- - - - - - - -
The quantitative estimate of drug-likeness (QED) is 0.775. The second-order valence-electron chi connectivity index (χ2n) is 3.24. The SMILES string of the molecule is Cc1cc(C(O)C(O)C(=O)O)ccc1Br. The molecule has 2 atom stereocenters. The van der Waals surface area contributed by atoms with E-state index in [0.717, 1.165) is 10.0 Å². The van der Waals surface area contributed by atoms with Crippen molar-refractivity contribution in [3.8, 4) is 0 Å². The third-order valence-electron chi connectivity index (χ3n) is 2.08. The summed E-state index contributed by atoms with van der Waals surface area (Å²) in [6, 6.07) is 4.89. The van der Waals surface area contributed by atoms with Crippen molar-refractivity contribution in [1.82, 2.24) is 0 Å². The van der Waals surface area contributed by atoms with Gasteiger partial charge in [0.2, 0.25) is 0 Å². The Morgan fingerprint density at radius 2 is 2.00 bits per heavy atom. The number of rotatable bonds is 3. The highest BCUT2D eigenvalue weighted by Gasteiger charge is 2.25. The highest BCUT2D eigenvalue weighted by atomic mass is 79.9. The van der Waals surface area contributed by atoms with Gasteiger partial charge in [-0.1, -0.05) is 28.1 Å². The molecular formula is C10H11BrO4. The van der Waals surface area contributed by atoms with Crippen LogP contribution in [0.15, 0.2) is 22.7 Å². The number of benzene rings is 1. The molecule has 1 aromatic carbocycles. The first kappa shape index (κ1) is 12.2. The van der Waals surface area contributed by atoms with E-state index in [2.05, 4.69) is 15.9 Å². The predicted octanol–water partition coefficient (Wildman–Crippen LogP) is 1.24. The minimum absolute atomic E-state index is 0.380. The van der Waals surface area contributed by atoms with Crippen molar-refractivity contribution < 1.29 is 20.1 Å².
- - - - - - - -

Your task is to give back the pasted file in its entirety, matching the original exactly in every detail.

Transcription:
The quantitative estimate of drug-likeness (QED) is 0.775. The second-order valence-electron chi connectivity index (χ2n) is 3.24. The SMILES string of the molecule is Cc1cc(C(O)C(O)C(=O)O)ccc1Br. The molecule has 2 atom stereocenters. The van der Waals surface area contributed by atoms with E-state index in [0.717, 1.165) is 10.0 Å². The van der Waals surface area contributed by atoms with Crippen molar-refractivity contribution in [3.8, 4) is 0 Å². The third-order valence-electron chi connectivity index (χ3n) is 2.08. The summed E-state index contributed by atoms with van der Waals surface area (Å²) in [6, 6.07) is 4.89. The van der Waals surface area contributed by atoms with Crippen molar-refractivity contribution in [1.82, 2.24) is 0 Å². The van der Waals surface area contributed by atoms with Gasteiger partial charge in [0.2, 0.25) is 0 Å². The Morgan fingerprint density at radius 2 is 2.00 bits per heavy atom. The number of rotatable bonds is 3. The highest BCUT2D eigenvalue weighted by Gasteiger charge is 2.25. The highest BCUT2D eigenvalue weighted by atomic mass is 79.9. The van der Waals surface area contributed by atoms with Gasteiger partial charge in [-0.1, -0.05) is 28.1 Å². The molecular formula is C10H11BrO4. The van der Waals surface area contributed by atoms with Crippen LogP contribution in [0.15, 0.2) is 22.7 Å². The number of benzene rings is 1. The molecule has 1 aromatic carbocycles. The first kappa shape index (κ1) is 12.2. The van der Waals surface area contributed by atoms with E-state index in [2.05, 4.69) is 15.9 Å². The predicted octanol–water partition coefficient (Wildman–Crippen LogP) is 1.24. The minimum absolute atomic E-state index is 0.380. The van der Waals surface area contributed by atoms with Crippen molar-refractivity contribution < 1.29 is 20.1 Å².